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More King-Harbor training urged

Times Staff Writer

Weeks after the death of a woman who had been writhing in pain on the lobby floor at Martin Luther King Jr.-Harbor Hospital, Supervisor Yvonne B. Burke called Friday for mandatory customer service training for some of the hospital’s employees.

Edith Isabel Rodriguez, 43, died May 9 after being released from King-Harbor’s emergency room with medication. Her abdominal pain was so severe that she lay in front of the building until county police officers wheeled her back inside. Eventually county police discovered an outstanding warrant for Rodriguez’s arrest and took her into custody; she died minutes later.

“The first and foremost priority at our hospitals is the patient’s welfare and safety,” Burke said in a statement. “Good interaction between hospital staff and the public is a very important part of service delivery and treatment.”

All county Department of Health Services employees receive customer service training, said spokesman Michael Wilson. The augmented training for King-Harbor staff members, such as nurses who interact with the public every day, would “reinforce the department’s standard of providing timely and compassionate customer service,” according to a statement from the agency.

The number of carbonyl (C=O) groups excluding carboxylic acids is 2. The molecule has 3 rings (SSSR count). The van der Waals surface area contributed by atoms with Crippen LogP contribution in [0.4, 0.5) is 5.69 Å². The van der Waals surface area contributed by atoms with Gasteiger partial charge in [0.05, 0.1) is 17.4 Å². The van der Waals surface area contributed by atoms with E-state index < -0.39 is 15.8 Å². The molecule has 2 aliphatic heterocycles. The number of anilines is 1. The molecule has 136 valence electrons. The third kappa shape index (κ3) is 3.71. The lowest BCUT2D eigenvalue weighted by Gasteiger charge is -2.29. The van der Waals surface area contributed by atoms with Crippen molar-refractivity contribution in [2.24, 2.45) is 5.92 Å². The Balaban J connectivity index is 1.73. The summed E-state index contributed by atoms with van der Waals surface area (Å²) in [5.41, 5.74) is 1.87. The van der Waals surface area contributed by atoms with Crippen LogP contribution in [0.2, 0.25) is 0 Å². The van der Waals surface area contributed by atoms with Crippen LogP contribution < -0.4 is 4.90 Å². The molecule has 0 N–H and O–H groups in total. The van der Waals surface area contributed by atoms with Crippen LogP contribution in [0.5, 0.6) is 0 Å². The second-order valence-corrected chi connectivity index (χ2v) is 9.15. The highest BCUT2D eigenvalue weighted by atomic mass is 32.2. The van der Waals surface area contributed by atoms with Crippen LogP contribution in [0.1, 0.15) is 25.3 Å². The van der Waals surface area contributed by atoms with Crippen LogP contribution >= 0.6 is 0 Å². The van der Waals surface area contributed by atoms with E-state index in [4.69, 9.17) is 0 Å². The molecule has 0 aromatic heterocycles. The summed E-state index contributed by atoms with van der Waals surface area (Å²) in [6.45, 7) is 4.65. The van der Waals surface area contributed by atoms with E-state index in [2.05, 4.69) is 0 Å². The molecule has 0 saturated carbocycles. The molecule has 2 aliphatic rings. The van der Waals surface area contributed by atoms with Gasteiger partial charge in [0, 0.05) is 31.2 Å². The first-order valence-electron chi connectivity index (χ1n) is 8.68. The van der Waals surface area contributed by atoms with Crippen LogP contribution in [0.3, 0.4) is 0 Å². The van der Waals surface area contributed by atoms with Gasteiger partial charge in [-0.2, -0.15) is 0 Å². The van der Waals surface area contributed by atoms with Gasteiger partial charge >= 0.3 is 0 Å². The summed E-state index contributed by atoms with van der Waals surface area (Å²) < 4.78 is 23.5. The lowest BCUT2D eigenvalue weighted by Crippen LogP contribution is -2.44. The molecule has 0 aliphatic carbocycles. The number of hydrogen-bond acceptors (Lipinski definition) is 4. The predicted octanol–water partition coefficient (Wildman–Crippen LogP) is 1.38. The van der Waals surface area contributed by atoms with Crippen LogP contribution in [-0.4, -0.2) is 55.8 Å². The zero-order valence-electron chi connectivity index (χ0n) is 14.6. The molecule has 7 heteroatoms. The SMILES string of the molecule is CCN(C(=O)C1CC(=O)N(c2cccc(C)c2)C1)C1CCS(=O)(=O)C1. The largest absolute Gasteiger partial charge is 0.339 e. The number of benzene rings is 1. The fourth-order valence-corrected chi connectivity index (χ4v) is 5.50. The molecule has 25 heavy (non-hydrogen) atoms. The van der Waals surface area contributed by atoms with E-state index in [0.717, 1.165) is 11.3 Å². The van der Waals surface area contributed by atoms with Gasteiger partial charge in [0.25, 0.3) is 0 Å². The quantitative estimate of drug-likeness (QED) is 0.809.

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Since 2005, the hospital has worked to retrain staff, providing customer service instruction and regular training updates, said Antionette Smith Epps, King-Harbor’s chief executive, in a statement.

Smith Epps said she is “proud of the people who have and continue to provide outstanding customer service” to more than 14,000 patients a month. The hospital will welcome additional training and will work with county health officials “to further develop the skills of staff assigned to high-intensity service locations such as the emergency room and clinics,” she said.

The new instruction would probably occur in small groups of colleagues over several months and could begin as early as this summer, said Michael J. Henry, county human resources director. “This is going to be a long-term effort,” Henry said.

Top county health and human resources officials are set to meet with Burke next week to discuss developing the required program specifically for hospital staff.

The county currently has a voluntary customer service workshop for clerical personnel who deal with the public.

A nurse involved with the King-Harbor incident resigned; the county executive office and the Sheriff’s Department are investigating the case.

Rodriguez’s death sparked outrage among county officials, and comes as the troubled hospital prepares for a critical federal inspection in July that could determine its fate.

The Willowbrook hospital, formerly known as King/Drew, has long struggled with problems in patient care and nearly lost $200 million in federal funding last fall after failing to meet federal requirements.

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susannah.rosenblatt@latimes.com


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